In fact, the results are all over the place. A few examples…

  • They run analysis that relies on a binary measure of alcohol exposure and analysis that relies on a continuous measure of exposure. The two analyses pick up different facial features, making it look like drinking at all affects one thing, but drinking more affects something else (and not the first thing).
  • The effects only show up at age 9, not at age 13.
  • The data includes multiple ethnic groups. When they limit to only those of Dutch nationality, the effects are not only less significant but also different facial features show up.
  • There are a set of facial traits that are associated with exposure before pregnancy. However, some of these do not show up for babies who are also exposed during pregnancy. For this to hang together, it must be that the exposure during pregnancy somehow cancels out the exposure before.

This is all challenged as well by the fact that there is no theory behind it. There are reasons to think that heavy alcohol exposure during pregnancy could change face shape, but it is unclear by what biological mechanism exposure before pregnancy would matter.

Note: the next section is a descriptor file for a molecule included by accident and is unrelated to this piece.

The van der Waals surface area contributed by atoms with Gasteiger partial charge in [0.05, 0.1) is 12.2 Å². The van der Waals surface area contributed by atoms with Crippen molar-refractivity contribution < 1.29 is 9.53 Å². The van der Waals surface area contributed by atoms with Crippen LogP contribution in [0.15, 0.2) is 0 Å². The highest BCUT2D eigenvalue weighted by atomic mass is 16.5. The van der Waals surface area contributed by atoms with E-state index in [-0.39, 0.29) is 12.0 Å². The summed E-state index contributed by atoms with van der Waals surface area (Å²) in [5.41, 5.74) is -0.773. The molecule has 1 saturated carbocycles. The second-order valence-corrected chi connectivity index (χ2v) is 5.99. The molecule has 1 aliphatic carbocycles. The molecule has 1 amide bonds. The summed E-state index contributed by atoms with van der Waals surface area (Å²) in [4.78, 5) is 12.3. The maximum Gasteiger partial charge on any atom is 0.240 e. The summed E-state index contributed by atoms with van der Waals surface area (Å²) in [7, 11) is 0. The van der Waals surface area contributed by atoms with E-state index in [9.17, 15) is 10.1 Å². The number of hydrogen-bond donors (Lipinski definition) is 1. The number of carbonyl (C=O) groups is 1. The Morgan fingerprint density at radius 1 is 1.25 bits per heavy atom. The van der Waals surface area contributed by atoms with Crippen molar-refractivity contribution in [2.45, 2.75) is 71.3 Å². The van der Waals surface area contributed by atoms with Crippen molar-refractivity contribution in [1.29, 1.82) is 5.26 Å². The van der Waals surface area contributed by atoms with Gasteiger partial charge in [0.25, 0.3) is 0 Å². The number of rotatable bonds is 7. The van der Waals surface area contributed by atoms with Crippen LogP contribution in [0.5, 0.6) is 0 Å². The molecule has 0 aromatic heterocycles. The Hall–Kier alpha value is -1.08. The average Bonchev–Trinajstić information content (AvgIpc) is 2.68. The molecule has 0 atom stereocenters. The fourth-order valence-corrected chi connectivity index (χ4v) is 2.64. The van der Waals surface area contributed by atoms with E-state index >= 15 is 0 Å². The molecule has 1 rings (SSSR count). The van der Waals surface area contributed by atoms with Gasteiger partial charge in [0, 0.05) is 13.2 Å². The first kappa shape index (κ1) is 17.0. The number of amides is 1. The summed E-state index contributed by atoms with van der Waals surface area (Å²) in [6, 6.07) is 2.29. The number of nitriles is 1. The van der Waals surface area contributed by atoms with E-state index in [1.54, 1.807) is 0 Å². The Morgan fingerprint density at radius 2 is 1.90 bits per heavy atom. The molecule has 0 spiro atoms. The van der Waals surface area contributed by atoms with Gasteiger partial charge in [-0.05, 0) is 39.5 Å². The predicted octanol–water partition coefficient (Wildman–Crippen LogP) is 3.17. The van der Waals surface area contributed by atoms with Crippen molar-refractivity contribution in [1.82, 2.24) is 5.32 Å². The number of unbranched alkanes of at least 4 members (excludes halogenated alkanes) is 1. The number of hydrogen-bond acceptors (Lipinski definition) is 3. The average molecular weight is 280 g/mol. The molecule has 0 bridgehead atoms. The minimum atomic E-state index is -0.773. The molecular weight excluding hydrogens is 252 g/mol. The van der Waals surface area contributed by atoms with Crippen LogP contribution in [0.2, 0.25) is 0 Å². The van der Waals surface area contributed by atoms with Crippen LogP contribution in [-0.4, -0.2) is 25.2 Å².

In the end, this paper feels like a data-mining exercise. There is nothing consistent to hang our hat on. It’s scare-mongering by way of a version of p-hacking. Bad!

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Sources:
📖 #ExpectingBetter pp. 160-163
📈 Robert M. Silver et al., “Prospective Evaluation of Maternal Sleep Position Through 30 Weeks of Gestation and Adverse Pregnancy Outcomes,” Obstetrics and Gynecology 134, no. 4 (2019): 667–76. 

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Is side sleeping important during pregnancy? Comment “Link” for a DM to an article on whether sleep position affects pregnancy outcomes.

Being pregnant makes you tired, and as time goes by, it gets increasingly hard to get comfortable. You were probably instructed to sleep on your side and not your back, but it turns out that advice is not based on very good data.

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Sources:
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📈 Robert M. Silver et al., “Prospective Evaluation of Maternal Sleep Position Through 30 Weeks of Gestation and Adverse Pregnancy Outcomes,” Obstetrics and Gynecology 134, no. 4 (2019): 667–76.

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While doctors have long said Tylenol was safe, confusing studies, panic headlines, and even a lawsuit have continually stoked fears in parents. As a result, many pregnant women have chosen not to take it, even if it would help them.

This is why good data is so important! When we can trust the data, we can trust our choices. And this study shows there is no blame to be placed on pregnant women here. So if you have a migraine or fever, please take your Tylenol.

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...